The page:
After making the decision to fill up my remaining allocation of my shares ISA with some surplus money I had in my cash ISA (£4,745), see Filling up ISA - Use it or lose it, I now had some share shopping to do!
I'm still in the early stages of Dividend growth investment, and as you can see from my portfolio, I haven't invested in a lot of companies at present. I was planning on spreading out the money I had into 4 companies (£1,186 per company including fees). This would expand the number of companies I owned shares in, and would spread the risk of my investments. My plan was to buy shares in some stable companies, with positive Dividend growth (at least 6%), sufficient dividend cover (at least 1.5), and ideally at a price that is viewed as undervalued.
My second purchase was BP.
I bought 241 shares at a price of 483.25p per share, which came to £1182.40. It paid out a very healthy 4.6% dividend and it had plenty of dividend cover with 3.35 for 2013/2014.
As a dividend growth investor, I was pleased to see an 8% growth in it's dividend from 2012 to 2013. I'm currently looking for shares that show a consistent growth of around 6%. This has now leveled out from the 17% and 38% increase in the preceding years. BP's price is still down 25% from where they were before the Gulf of Mexico Oil spill back in 2010.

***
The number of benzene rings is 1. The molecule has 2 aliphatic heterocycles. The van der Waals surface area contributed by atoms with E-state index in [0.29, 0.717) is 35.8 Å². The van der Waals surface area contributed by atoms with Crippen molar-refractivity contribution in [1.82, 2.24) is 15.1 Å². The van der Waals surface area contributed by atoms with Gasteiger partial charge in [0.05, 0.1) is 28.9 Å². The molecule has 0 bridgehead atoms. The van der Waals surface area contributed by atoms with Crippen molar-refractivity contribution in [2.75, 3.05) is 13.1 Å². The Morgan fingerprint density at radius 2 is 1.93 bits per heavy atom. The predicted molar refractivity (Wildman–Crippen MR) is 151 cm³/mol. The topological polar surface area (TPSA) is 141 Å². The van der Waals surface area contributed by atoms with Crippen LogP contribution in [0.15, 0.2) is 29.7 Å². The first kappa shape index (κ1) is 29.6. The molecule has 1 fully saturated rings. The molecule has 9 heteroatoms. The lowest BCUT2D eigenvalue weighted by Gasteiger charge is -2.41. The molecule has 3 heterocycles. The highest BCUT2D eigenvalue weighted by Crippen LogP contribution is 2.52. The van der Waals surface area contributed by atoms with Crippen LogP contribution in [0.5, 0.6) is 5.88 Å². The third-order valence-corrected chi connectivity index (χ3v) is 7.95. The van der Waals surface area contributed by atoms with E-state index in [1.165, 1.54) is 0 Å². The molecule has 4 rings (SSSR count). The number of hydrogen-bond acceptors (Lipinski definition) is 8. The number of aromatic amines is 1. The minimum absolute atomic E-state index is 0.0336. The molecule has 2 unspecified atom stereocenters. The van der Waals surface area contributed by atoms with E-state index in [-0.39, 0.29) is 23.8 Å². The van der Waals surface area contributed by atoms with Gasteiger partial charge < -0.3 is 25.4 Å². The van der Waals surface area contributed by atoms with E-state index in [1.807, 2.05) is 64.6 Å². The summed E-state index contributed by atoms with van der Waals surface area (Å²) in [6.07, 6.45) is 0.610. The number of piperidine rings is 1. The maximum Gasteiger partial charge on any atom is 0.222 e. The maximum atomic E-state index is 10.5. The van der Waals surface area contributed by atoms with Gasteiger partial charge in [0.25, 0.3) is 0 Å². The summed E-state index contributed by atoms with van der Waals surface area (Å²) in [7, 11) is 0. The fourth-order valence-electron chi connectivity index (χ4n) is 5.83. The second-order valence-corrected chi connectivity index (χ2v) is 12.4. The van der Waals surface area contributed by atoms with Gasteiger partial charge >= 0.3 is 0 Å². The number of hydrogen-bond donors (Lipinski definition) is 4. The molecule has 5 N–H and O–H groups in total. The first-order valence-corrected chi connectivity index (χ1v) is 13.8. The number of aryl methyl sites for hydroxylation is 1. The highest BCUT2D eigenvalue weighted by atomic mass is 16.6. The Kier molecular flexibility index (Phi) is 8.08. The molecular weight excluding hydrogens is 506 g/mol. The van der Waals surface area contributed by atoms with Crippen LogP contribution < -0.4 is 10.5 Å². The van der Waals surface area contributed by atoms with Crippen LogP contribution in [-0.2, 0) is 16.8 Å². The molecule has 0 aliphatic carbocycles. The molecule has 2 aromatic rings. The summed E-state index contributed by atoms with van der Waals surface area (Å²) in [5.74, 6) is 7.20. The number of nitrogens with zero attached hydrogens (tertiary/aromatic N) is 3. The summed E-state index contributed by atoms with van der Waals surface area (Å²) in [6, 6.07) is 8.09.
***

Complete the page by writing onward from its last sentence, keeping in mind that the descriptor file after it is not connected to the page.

I read an article on the Motley Fool UK on how they believe BP to be undervalued, and I would tend to agree. I've picked out a couple of points:
Once the current dark clouds have cleared, I think it will become apparent that BP has made real progress since 2010, in both its proven oil reserves and its capital allocation strategy.
BP is one of the lowest-cost oil producers out there, and has switched its aim toward finding fewer projects with the best potential for high returns on investment. This is a strategy that I believe will produce better shareholder outcomes over the long run — and by divesting lower-margin projects, it should free up more cash to return to investors.
In the meantime, if you’re looking to boost the tax-free dividend income your ISA can provide, you could do a lot worse than looking to BP’s 5% prospective dividend yield.
In my view, while BP suffers from operating in a tough industry and already being colossal in size, its cheap valuation could more than make up for this. And if it’s any further comfort, Seth Klarman — the famous value investor who Warren Buffett has described as one of the few hedge fund managers he really respects — made BP his largest equity investment last year.
BP were paying $0.56 a share back in 2009, prior to the spill, it then went down to $0.21. You can't always account for events like this. The dividend has now shown growth every year after this. I believe there's a lot of dividend and stock growth to be had with BP. I'm also encouraged by the 4.5-5.0% dividend payout.
Thank you for reading!
Labels: Stock Purchase